The Shooting Party

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September 23, 2017 by AK

Simon Karlinsky wrote in Anton Chekhov’s Life and Thought: Selected Letters and Commentary (1973):

The other novel of Chekhov’s student years, the somewhat Dostoyevskian murder mystery The Shooting Party (the original Russian title was Drama During a Hunt) of 1884, had an even more distinguished career; its basic narrative structure was borrowed by none other that Agatha Christie for one of her novels and after World War II it was made into a Hollywood movie called Summer Storm.

I’ve read some Agatha Christie but barely remember anything. Apparently, the narrative trick in The Murder of Roger Ackroyd is the same: towards the end, the reader realizes that, from the beginning, he’s been reading the murderer’s account of the events. According to Philip French (in The Cambridge Companion to Chekhov linked above), the Hollywood movie was a box office success but a critical disaster.

Simon Karlinsky couldn’t have known in 1973 that five years later, the Soviet-Moldovan director Emil Loteanu made another film based on The Shooting Party, called My Sweet and Tender Beast. (Philip French refers to the director as “Emi Lotianou”: a typo and an obsolete transliteration.) Loteanu cast first-rate actors but the result was of questionable quality. Eugen Doga’s waltz became enormously popular in the Soviet and post-Soviet domains, but its catchy kitschiness castt a shadow of suspicious over the whole production. Sasha Cohen skated to this waltz at the 2006 winter Olympics and won silver.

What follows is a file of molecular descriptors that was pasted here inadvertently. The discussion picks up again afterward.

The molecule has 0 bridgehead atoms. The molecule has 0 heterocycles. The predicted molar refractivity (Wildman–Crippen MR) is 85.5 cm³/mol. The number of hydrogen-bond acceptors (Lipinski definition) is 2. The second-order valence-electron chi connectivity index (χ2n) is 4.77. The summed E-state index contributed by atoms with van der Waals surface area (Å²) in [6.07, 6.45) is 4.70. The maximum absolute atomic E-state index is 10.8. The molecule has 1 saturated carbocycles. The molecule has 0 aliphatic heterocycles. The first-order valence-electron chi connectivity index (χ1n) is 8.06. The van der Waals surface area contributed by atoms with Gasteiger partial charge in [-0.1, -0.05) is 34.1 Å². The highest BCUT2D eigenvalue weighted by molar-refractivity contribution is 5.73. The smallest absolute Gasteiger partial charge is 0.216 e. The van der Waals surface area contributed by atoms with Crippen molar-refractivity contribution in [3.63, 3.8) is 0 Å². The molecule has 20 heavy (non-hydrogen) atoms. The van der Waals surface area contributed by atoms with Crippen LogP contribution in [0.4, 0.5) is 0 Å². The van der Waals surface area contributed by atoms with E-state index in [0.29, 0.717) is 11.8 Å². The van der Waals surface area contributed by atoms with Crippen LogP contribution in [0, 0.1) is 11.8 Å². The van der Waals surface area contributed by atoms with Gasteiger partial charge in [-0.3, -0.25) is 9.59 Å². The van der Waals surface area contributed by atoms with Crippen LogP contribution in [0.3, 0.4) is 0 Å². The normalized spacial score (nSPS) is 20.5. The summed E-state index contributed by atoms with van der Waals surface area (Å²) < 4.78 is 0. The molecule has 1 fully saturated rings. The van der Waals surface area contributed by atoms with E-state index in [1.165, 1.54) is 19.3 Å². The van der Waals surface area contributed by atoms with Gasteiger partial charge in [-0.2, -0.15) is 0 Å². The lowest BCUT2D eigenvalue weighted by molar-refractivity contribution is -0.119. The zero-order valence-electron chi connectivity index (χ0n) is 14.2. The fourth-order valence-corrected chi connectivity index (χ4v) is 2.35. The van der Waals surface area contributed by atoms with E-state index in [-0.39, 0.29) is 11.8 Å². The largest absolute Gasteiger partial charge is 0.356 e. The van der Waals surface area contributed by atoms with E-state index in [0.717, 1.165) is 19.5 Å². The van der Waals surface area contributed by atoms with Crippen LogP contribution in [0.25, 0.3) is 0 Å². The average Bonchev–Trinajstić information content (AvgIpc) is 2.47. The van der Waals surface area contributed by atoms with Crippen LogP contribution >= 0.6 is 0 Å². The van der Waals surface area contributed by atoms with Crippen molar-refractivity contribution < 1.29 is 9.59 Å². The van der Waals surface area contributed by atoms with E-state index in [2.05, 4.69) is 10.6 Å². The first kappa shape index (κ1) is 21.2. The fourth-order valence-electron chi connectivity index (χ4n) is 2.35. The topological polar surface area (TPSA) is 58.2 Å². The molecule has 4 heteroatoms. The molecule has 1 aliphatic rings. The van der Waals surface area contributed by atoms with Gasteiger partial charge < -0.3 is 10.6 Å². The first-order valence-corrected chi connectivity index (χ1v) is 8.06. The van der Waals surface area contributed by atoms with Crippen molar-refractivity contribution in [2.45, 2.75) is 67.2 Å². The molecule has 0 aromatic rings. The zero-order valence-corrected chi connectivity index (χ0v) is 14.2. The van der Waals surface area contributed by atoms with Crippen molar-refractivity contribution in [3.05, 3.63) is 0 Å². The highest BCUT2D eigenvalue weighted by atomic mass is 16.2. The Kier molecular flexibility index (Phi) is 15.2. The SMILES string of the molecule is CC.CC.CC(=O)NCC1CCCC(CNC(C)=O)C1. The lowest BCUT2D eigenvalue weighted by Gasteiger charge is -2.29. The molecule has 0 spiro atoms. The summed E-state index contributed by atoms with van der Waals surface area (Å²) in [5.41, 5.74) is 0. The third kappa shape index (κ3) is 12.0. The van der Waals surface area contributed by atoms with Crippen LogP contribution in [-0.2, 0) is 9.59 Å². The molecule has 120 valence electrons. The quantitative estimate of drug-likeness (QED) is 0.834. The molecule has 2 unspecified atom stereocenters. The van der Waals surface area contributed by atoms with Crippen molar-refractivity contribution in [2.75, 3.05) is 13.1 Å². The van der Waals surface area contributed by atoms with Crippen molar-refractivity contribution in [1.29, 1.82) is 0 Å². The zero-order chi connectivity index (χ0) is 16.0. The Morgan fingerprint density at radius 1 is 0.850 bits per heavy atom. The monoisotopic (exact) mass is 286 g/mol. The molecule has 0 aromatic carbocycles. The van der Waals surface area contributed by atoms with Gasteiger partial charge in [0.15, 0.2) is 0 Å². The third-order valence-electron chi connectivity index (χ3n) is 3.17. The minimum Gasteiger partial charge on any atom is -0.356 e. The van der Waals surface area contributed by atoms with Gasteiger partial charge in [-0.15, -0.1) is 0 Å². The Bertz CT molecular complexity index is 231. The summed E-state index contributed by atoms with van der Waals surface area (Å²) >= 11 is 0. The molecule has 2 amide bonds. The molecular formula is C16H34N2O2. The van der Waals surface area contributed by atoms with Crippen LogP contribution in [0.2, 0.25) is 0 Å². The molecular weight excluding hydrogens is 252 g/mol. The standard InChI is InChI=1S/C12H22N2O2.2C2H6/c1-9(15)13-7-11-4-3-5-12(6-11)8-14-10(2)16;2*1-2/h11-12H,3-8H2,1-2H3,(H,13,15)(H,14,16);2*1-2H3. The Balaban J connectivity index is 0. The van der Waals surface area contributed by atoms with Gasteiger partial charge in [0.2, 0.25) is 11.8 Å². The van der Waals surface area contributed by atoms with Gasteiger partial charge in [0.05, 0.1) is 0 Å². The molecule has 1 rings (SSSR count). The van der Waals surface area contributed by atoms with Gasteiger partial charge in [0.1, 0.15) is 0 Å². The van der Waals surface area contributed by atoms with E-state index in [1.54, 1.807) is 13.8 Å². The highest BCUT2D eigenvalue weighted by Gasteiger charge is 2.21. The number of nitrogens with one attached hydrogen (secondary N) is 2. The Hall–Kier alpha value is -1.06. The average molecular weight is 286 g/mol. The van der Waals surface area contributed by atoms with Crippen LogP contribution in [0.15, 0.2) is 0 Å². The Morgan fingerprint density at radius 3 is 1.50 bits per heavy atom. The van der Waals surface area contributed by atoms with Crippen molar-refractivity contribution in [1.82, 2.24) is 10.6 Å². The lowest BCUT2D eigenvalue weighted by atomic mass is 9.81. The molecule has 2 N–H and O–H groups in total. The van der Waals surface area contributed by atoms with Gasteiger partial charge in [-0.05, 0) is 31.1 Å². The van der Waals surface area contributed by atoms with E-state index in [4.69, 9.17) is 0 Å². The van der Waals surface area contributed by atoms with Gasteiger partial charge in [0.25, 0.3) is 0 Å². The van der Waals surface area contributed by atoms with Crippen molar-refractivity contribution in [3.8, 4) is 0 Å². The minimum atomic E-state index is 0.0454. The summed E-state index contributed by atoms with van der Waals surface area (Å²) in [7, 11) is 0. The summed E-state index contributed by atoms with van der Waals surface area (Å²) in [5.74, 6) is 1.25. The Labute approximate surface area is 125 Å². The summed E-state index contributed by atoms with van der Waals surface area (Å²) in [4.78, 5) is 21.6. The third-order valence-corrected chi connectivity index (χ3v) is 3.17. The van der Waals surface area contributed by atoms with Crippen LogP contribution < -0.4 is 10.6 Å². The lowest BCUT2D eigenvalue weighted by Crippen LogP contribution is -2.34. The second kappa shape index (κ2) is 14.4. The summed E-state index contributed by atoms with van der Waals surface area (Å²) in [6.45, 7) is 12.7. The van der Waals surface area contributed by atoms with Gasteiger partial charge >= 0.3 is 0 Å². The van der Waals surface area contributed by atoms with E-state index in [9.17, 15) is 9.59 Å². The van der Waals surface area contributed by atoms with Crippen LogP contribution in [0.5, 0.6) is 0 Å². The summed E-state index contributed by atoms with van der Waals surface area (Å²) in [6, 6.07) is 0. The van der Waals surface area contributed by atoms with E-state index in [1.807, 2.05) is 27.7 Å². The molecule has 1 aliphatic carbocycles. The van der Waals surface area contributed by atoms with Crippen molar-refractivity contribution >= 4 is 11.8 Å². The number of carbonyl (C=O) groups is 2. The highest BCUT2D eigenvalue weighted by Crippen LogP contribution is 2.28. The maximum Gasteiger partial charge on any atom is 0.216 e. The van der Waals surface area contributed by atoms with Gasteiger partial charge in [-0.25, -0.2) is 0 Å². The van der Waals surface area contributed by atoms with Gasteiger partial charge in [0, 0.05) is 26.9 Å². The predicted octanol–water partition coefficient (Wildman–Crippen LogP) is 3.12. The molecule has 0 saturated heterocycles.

I’m not convinced The Shooting Party qualifies as a “potboiler,” as Karlinsky called it, but it leaves you with the question, “Why did he write this?” Most of the novel is a manuscript by a former investigative magistrate. At the start of his tale, he is woken up by someone crying, “A husband murdered his wife!” It turns out a parrot called Ivan Demyanych, like a man. In Ronald Wilks’ translation:

 

For no apparent reason, it suddenly struck that lazy servant of mine that my parrot’s beak closely resembled the nose of Ivan Demyanych, our village shopkeeper… Thanks to Polikarp the entire village christened my remarkable bird Ivan Demyanych; thanks to Polikarp the bird became a real person, while the shopkeeper lost his real name: to the end of his days he’ll be spoken of by country bumpkins as the ‘magistrate’s parrot’.

The investigator lives in the same apartment as his predecessor, who died prematurely. The parrot, the furniture and “all the various household effects” passed from the old magistrate to the new one, who bought them from the mother of the deceased. The narrator made no changes to the interior of his room:

To this day my walls are embellished with photographs of his relatives, and a portrait of the former owner still hangs over my bed. The deceased, a lean, wiry man with red moustache and thick underlip, sits goggling at me from his discoloured walnut frame, never taking his eyes off me while I’m lying there in his bed.

This is good and Chekhovian – it even seems to be looking forward to Céline – but this goodness soon gets watered down by pedestrian narrative. The magistrate is only an amateur writer with an unclear purpose, but that’s a poor excuse for making the reader suffer through his padded prose. By the way, Ivan Demyanych – the shopkeeper known as the “magistrate’s parrot” – makes another entrance towards the end, as the foreman of a jury that convicts an innocent man of murder. It’s Chekhov after all.


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